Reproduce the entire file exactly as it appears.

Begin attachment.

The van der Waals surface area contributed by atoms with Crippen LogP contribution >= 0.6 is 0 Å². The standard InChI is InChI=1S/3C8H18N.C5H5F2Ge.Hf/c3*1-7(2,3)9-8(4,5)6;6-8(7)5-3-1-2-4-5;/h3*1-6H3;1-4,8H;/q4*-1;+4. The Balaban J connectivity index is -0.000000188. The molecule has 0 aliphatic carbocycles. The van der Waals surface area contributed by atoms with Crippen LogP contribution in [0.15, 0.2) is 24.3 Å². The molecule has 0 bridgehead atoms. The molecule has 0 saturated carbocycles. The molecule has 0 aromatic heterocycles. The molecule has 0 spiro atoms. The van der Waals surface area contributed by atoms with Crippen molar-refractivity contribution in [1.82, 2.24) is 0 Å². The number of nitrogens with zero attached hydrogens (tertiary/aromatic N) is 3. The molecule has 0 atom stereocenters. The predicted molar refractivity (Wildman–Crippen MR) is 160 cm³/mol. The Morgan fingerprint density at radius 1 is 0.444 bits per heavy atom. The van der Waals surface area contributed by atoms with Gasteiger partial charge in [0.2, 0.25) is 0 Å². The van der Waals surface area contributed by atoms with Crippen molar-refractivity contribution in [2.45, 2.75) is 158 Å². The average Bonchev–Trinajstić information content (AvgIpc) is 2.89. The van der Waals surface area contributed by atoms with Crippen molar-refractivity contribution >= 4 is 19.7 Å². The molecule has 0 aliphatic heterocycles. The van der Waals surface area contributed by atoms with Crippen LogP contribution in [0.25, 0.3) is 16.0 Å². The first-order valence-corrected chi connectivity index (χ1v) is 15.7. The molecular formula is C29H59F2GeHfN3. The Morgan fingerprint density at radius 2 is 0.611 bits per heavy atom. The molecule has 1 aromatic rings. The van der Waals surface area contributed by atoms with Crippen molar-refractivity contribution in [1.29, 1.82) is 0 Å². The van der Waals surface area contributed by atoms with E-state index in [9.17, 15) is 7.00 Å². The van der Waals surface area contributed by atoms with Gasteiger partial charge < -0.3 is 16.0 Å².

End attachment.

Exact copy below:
The van der Waals surface area contributed by atoms with Crippen LogP contribution >= 0.6 is 0 Å². The standard InChI is InChI=1S/3C8H18N.C5H5F2Ge.Hf/c3*1-7(2,3)9-8(4,5)6;6-8(7)5-3-1-2-4-5;/h3*1-6H3;1-4,8H;/q4*-1;+4. The Balaban J connectivity index is -0.000000188. The molecule has 0 aliphatic carbocycles. The van der Waals surface area contributed by atoms with Crippen LogP contribution in [0.15, 0.2) is 24.3 Å². The molecule has 0 bridgehead atoms. The molecule has 0 saturated carbocycles. The molecule has 0 aromatic heterocycles. The molecule has 0 spiro atoms. The van der Waals surface area contributed by atoms with Crippen molar-refractivity contribution in [1.82, 2.24) is 0 Å². The number of nitrogens with zero attached hydrogens (tertiary/aromatic N) is 3. The molecule has 0 atom stereocenters. The predicted molar refractivity (Wildman–Crippen MR) is 160 cm³/mol. The Morgan fingerprint density at radius 1 is 0.444 bits per heavy atom. The van der Waals surface area contributed by atoms with Gasteiger partial charge in [0.2, 0.25) is 0 Å². The van der Waals surface area contributed by atoms with Crippen molar-refractivity contribution in [2.45, 2.75) is 158 Å². The average Bonchev–Trinajstić information content (AvgIpc) is 2.89. The van der Waals surface area contributed by atoms with Crippen molar-refractivity contribution >= 4 is 19.7 Å². The molecule has 0 aliphatic heterocycles. The van der Waals surface area contributed by atoms with Crippen LogP contribution in [0.25, 0.3) is 16.0 Å². The first-order valence-corrected chi connectivity index (χ1v) is 15.7. The molecular formula is C29H59F2GeHfN3. The Morgan fingerprint density at radius 2 is 0.611 bits per heavy atom. The molecule has 1 aromatic rings. The van der Waals surface area contributed by atoms with Crippen molar-refractivity contribution in [1.29, 1.82) is 0 Å². The van der Waals surface area contributed by atoms with E-state index in [9.17, 15) is 7.00 Å². The van der Waals surface area contributed by atoms with Gasteiger partial charge < -0.3 is 16.0 Å².